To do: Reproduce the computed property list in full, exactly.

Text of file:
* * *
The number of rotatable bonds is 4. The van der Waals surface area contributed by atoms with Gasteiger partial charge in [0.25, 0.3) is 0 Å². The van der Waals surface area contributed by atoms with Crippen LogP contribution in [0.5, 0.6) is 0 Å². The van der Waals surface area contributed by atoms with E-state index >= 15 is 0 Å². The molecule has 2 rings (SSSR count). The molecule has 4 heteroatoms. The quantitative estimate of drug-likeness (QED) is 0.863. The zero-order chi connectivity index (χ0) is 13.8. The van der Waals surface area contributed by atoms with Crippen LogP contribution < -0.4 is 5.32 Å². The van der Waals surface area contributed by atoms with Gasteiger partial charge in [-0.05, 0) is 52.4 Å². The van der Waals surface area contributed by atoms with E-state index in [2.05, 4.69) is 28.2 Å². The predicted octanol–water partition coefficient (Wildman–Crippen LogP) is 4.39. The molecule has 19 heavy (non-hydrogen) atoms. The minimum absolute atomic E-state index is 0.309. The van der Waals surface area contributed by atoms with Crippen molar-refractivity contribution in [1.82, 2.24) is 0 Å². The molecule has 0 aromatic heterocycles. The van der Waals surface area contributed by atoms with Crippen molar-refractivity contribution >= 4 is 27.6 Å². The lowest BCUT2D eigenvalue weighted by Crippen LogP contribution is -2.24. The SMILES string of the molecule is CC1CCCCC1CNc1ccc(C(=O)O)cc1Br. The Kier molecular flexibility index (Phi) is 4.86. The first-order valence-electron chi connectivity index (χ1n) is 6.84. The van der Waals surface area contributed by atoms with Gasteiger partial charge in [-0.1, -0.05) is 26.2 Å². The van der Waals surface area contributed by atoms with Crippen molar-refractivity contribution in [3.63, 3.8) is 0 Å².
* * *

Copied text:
The number of rotatable bonds is 4. The van der Waals surface area contributed by atoms with Gasteiger partial charge in [0.25, 0.3) is 0 Å². The van der Waals surface area contributed by atoms with Crippen LogP contribution in [0.5, 0.6) is 0 Å². The van der Waals surface area contributed by atoms with E-state index >= 15 is 0 Å². The molecule has 2 rings (SSSR count). The molecule has 4 heteroatoms. The quantitative estimate of drug-likeness (QED) is 0.863. The zero-order chi connectivity index (χ0) is 13.8. The van der Waals surface area contributed by atoms with Crippen LogP contribution < -0.4 is 5.32 Å². The van der Waals surface area contributed by atoms with Gasteiger partial charge in [-0.05, 0) is 52.4 Å². The van der Waals surface area contributed by atoms with E-state index in [2.05, 4.69) is 28.2 Å². The predicted octanol–water partition coefficient (Wildman–Crippen LogP) is 4.39. The molecule has 19 heavy (non-hydrogen) atoms. The minimum absolute atomic E-state index is 0.309. The van der Waals surface area contributed by atoms with Crippen molar-refractivity contribution in [1.82, 2.24) is 0 Å². The molecule has 0 aromatic heterocycles. The van der Waals surface area contributed by atoms with Crippen molar-refractivity contribution >= 4 is 27.6 Å². The lowest BCUT2D eigenvalue weighted by Crippen LogP contribution is -2.24. The SMILES string of the molecule is CC1CCCCC1CNc1ccc(C(=O)O)cc1Br. The Kier molecular flexibility index (Phi) is 4.86. The first-order valence-electron chi connectivity index (χ1n) is 6.84. The van der Waals surface area contributed by atoms with Gasteiger partial charge in [-0.1, -0.05) is 26.2 Å². The van der Waals surface area contributed by atoms with Crippen molar-refractivity contribution in [3.63, 3.8) is 0 Å².